‘Gado Gado’ Rolls With Crispy Tempeh & Peanut Sauce.

Ingredients: Marinated sliced tempeh (see recipe blow), blanched scallion greens, raw bean sprouts, julienne-peeled carrots, fresh coriander, and blanched cabbage leaves.


Blanch the cabbage leaves so that they are malleable, and won’t tear when folding into rolls.


Add a slice of tempeh, some carrots, crunchy bean sprouts, a couple blanched scallions,and a few springs of coriander to the cabbage leaf.


Roll it up tightly.


Slice the roll in half and dip into peanut sauce! the main provider of flavor in this primarily textural dish.


A satisfying and nutritious ‘leftover lunch’ to bring to work/school – instead of your usual sandwich!




This whole food, plant-based recipe was inspired by the flavorful cuisine of Bali, Indonesia – where I had the pleasure of visiting last year. Indonesia is the home of Tempeh – a protein-packed fermented soybean ‘cake’ with a distinct texture, and slightly nutty, umami flavor. It is found in many regional dishes, including Gado Gado – a salad made with blanched vegetables including cabbage, green beans, bean sprouts, hard-boiled egg, fried tofu, tempeh, and peanut dressing. My ‘winter version’ of summer rolls aka rice paper rolls, this recipe is composed of mostly cooked, warming ingredients instead of raw. Seeing as cabbage is significantly more nutritious than rice paper wrappers, these rolls are an even healthier choice!


– Green cabbage, 1 small head
– Tempeh (Organic & GMO-free), 1 block defrosted
– Carrots, 4 medium
– Bean Sprouts, 2 cups
– Scallions, 1 bunch
– Coriander, 1 bunch (well washed)

Tempeh Marinade
– Braggs Aminos (or low sodium soy sauce), 4 tablespoons
– Orange, juice from 1/2 small fruit
– Natural peanut butter, 2 tablespoons
– Maple syrup, 3 tablespoons
– Ginger, 1-inch knob chopped
– Garlic, 3 cloves minced
– Sriracha or hot sauce to taste

Mix the ingredients in blender until smooth. Taste and adjust to your preferences.

Peanut sauce
– Find my peanut sauce recipe HERE


    1. Prep the peanut sauce and set aside. Note: The tempeh marinade uses some of the same ingredients as the peanut sauce, so keep them out.
    2. Make the tempeh marinade. Set aside.
    3. Slice the tempeh into thin strips and coat in the marinade for 20-30 minutes.
    4. Bake the marinated tempeh on a lined baking sheet for about 20 minutes at 350 degrees, until slightly crispy. Set aside.
    5. Cut the bottom/stem off the cabbage. Steam the whole head in salted water, covered – which allows the leaves to peel off more easily. Peel off about 10 leaves from the head, and steam them individually for another 30-seconds – until they are pliable enough to roll. Set aside.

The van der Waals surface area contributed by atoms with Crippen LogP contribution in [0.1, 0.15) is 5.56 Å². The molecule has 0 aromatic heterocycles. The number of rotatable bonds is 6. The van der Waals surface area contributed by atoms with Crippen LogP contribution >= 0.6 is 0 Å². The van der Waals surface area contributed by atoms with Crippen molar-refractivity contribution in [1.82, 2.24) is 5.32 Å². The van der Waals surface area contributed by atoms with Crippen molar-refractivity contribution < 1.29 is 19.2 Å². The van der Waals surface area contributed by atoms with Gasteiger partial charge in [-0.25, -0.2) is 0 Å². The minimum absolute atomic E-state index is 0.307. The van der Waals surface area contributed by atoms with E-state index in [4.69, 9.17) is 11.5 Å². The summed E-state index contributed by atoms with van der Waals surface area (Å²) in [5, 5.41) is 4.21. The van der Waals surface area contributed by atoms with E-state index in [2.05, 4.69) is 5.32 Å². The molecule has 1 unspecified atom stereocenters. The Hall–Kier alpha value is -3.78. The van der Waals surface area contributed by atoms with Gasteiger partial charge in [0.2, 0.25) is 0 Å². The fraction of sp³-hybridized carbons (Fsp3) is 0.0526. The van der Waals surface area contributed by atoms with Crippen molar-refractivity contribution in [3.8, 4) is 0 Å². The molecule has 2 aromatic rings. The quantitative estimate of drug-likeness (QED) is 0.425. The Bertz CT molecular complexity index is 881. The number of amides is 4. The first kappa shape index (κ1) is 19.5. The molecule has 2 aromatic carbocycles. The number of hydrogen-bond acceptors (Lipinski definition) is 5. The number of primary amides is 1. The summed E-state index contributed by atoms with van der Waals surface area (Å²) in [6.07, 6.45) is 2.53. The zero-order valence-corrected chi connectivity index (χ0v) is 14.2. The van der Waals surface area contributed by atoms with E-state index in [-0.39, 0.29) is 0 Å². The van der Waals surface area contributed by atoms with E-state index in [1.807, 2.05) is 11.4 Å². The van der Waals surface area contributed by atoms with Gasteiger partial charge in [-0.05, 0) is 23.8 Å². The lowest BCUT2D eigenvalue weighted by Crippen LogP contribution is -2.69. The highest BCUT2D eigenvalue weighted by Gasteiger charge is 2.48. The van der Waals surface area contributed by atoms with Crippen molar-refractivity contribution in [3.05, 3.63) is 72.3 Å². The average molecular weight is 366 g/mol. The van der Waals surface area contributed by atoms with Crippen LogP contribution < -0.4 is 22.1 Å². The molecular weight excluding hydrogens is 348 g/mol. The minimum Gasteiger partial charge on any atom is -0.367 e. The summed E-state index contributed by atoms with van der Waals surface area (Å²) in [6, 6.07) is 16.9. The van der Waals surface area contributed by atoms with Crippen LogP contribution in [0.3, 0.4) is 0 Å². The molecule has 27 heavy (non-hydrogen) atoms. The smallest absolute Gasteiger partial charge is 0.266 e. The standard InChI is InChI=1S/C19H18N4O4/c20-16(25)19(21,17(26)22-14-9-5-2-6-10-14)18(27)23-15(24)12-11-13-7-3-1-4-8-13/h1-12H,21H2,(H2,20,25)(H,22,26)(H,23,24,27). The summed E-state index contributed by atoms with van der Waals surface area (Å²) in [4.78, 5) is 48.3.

6. Blanch the scallion tops in salted water for about 30-seconds. Set aside. Note: Use the sharper white scallion bottoms in a stir-fries or soups!
    7. Using a julienne peeler, slice the carrots into thin strands. Set aside.
    8. Pick the coriander leaves off the stems and set aside. Note: Please don’t throw out the coriander stalks! they are packed with flavor. Chop them up and add to soups, hummus, salads, stir-fries etc.
    9. Leave the bean sprouts raw or blanch them in water – if you prefer a softer texture.
    10. Assemble the rolls by adding each component to the cabbage leaves, careful not to overfill. Slice the rolls in half and enjoy them with the peanut sauce!

Nutrition Tips:

– Tempeh is packed with plant-based protein, also rich in vitamins, minerals, fiber, and probiotic benefits being made from fermented soybean. As with all soy foods, it is important to purchase organic/GMO-free products – for optimal health. For more info on tempeh production, check out my post HERE!

– Cabbage is a very good source of vitamin C and fiber. It also contains calcium, iron, magnesium, potassium, manganese, B vitamins and vitamin K. Cabbage, like all cruciferous vegetables (broccoli/cauliflower/brussels sprouts/bok choy/kale etc.) contains glucosinolates, a unique anti-cancer compound.

– Peanuts are rich in plant-based protein, heart-healthy unsaturated fats, fiber, iron, calcium, potassium, magnesium, zinc, Vitamin E, and B Vitamins.

– Scallions are high in vitamin C, K, B vitamins, iron, potassium, calcium, and fiber.

– Carrots are high in vitamins A,C, K, potassium, and fiber.

Find a similar tempeh cabbage recipe on my blog here!

You may also like

One comment

Leave a comment